Once I’m back to the top of the handle section, I cut the tape at an angle to finish it neatly to the divider (middle) bead. The end is then glued and secured. And the handle is finished...not!
A while back, I discovered a trick to better mold the electrical tape to the twisted wire core by heating it up, melting the tape just a bit to tighten the wrap. A couple of gentle passes through the controlled flame of a handheld lighter should do the job nicely.
After that’s done, I fit the 2mm metal bead at the bottom of the whip handle and using super glue again, press it flush to the tape until it’s dry.I prepared a piece of scrap leather for the popper earlier, by skiving it paper thin and sealing the flesh side with gum tragacanth. Jennifer has a good tutorial for this, if you need help getting started. Working with the X-Acto knife, I eyeball the desired width and length relative to the whip core and cut the scrap of leather for the popper. Once I’m happy with the size, I attach the leather piece to the bare wire using fast-setting leather glue, letting it sit for a minute to dry. Next, I fold the leather over and glue it back to itself to finish the popper. By pressing down on each side of the wire front and back as the leather glue sets, I can shape the leather over the core, giving it a more realistic appearance. Taking the X-Acto knife, or a small pair of scissors—depending on how bold I’m feeling—I angle off the bottom two corners of the popper.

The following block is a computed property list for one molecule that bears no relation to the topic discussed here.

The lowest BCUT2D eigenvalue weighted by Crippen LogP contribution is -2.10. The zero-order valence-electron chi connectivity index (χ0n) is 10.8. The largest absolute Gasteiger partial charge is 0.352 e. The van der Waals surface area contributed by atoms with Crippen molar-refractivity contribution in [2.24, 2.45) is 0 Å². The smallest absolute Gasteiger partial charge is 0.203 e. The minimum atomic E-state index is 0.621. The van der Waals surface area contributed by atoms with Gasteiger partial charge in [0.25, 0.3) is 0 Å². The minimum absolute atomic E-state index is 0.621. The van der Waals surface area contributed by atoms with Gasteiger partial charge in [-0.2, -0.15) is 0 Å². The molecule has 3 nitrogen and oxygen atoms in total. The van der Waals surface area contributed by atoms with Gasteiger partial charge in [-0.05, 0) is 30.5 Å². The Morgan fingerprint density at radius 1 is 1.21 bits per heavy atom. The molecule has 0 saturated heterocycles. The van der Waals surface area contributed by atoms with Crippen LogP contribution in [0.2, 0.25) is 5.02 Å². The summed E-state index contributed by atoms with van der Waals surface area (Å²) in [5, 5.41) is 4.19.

Finally, I like to cap the handle end bead with a small specialty nailhead. This is not strictly necessary as it just ensures that no part of the inner core is exposed.
And viola, you now have a finished riding crop! I’ve used this method to make many different styles and colors of whips (the one made for this tutorial was a havana brown crop commissioned by the lovely Gail Hildebrand) that actually look and feel like the real thing. At least, that’s the goal! It’s also important to me that my crops are a good fit for a rider doll’s hands:
With practice, crops are a fun side project while “tackling” bigger items.
Hope this helps!